2nd Generation Ryzen

AMD has always stated that its Zen core design will form the basis of its high-performance x86 processors for the foreseeable future. This has included, among other things, a cadence with releasing updates and new Zen-like processor designs into the market. As announced at Tech Day, the update to 1st Generation Ryzen will be 2nd Generation Ryzen, coming in April 2018.

Specific core counts, frequencies, or model numbers were not mentioned – we are still 2-3 months away from this launch. AMD did state a number of points worth discussing however, especially with its decision to use GlobalFoundries newest 12nm ‘LP’ design process (12LP), compared to the 14nm ‘LPP’ design process (14LPP) used in the first generation Ryzen products.

First I want to go to this graph, to show what AMD want to claim on raw performance over the next three years:

This is a graph of raw performance, combining both the efficiency of processing instructions (IPC, instructions per clock) as well as benefits from an improved manufacturing process. AMD cites the industry trend as growing 7-8% every year, and that they fully expect the Zen package, due to design improvements in the microarchitecture and better foundry notes, will go above and beyond that 7-8% figure.

So first up along that line is Zen+. This will be the name of the core in the 2nd Generation Ryzen family, built on GlobalFoundries 12LP process. AMD has categorically stated that the core microarchitecture underneath has not changed: we will still have the same front-end and back-end as Zen, with the same size caches and the same layout. What has changed will be some of the power management algorithms, and perhaps some tweaks to the neural network-based prefetch algorithms. This will be headlined as ‘Precision Boost 2’ support, which is a feature that has already been introduced to the Ryzen with Vega graphics components (desktop and mobile).

GlobalFoundries 12LP

Most of the physical changes happen due to the process. Last year, AMD cited that its second generation Ryzen products will be on a ‘14+’ manufacturing node, but now it is going to be on a 12LP process. Some people argue that this is a clever marketing ploy as a name change, given nothing in the designs actually comes close to 14nm or 12nm. We were told that 12LP implements stricter design rules for the manufacturing process, requiring changes to library layout and the floorplan, but with an end result of a focus on performance per watt.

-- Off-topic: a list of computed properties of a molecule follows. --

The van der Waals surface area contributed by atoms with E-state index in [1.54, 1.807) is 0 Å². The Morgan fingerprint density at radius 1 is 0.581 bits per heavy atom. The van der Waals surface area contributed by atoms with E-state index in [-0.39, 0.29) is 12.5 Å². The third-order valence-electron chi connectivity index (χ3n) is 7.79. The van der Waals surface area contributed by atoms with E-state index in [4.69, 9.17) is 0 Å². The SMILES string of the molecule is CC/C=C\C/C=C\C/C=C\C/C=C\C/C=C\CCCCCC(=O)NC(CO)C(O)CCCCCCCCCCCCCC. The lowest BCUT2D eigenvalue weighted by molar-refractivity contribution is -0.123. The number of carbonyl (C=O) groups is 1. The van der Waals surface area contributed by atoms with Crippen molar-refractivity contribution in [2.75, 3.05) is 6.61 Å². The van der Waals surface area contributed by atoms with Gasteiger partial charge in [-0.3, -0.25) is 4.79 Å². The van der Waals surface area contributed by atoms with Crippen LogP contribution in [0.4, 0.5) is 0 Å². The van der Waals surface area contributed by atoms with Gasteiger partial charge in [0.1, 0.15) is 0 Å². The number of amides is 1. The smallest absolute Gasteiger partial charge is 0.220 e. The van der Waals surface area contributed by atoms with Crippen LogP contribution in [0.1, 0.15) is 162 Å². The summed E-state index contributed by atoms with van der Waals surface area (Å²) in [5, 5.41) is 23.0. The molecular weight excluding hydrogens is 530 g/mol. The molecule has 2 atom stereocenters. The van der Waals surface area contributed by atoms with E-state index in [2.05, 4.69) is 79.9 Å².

For the new processors, AMD is claiming a 10% boost in performance per watt overall. This is going to be taken as higher clocks for the same power at the high-end and lower power for the same frequency for more power sensitive products. AMD’s slide from Jim Anderson’s presentation above specifically says ‘higher clocks’, which when combined with Mark Papermaster’s presentation which states ‘10%+ performance vs. 14LPP’, we could take this to mean that we should expect anywhere from an 8%+ increase in frequencies with 2nd Generation Ryzen for desktop (not 10%, accounting for the fact that the power/efficiency curve gets worse the faster you are).

Comparison of 14 nm Branded Process Technologies
  GlobalFoundries
12LP
GlobalFoundries
14HP
GlobalFoundries
14LPP ?
TSMC
16FF
Intel
14nm
Fin Pitch ? ? ? ? 42 nm
Gate Pitch ? ? 78 nm 90 nm 70 nm
Min Metal Pitch ? ? 64 nm 64 nm 52 nm
Gate Height ? ? less than 480 nm 480 nm 399 nm
Metal Layers 13 17 13 unknown unknown
Design Library 7.5T 12T 9T 9T unknown

The 10% figure is corroborated by GlobalFoundries, who back in 2017 stated that its 12LP process will offer a 10% better performance. GF also stated that the 12LP process also offers a 15% area reduction against 14LPP. This is done, according to GlobalFoundries, by using 7.5T libraries rather than 9T libraries. This requires its customers to ‘recompile’ their 14LPP designs for the adjusted 12LP process.

To put this into context, this means we might see 4.3-4.5 GHz processors with the 2nd Generation Ryzen sticker where we used to see 4.0 GHz processors.  It will be interesting to see how AMD and GlobalFoundries have moved that seemingly hard overclock limit we saw on processors like the Ryzen 7 1800X, which had a hard time moving past 4.2 GHz on all cores.

We are having a tour around GlobalFoundries Fab 8 in New York this week, and are set to spend some time with CTO Gary Patton, talking about the new process. While he is unlikely to quote specifically about how AMD has used the new design rules to its advantage, he might tell us some more information about the process in general.

As for 2nd Generation Ryzen, we are told that the major motherboard vendors and OEMs already have near-final engineering samples to hand to ensure updated compatibility.

New Motherboards: X470 Chipset and AM4 Motherboards

Launching around the same time as the new processors will be a range of X470 motherboards from the main motherboard manufacturers. Strictly speaking, these motherboards are not needed: the current AM4 motherboards based on the X370/B350/A320 chipsets on the market will accept the new processors (as well as APUs) with a relevant BIOS update. However, AMD plans to optimize its high-end chipset with a few new features.

What we know so far is that the new X470 chipset is designed for lower power. How that is achieved, AMD would not go into at this point, however the fact that the X370 chipset was an outsourced product through ASMedia built on TSMC’s 55nm process would point to at least one way AMD could save power: building it on TSMC’s 40nm process for a start. We are told that the X370 and X470 chipsets are pin-compatible, which is not a limit to this theory, but an interesting point nonetheless.

AMD has stated that the new chipsets will be optimized better for the newer processors, which can be translated as better memory support and a few newer features. We were told that X470 will have very specific new features, although AMD did not want to disclose anything until we get closer to the launch.

We were lucky enough to see a GIGABYTE based X470 motherboard at CES.

You can read our analysis on this motherboard here.

Second Generation Threadripper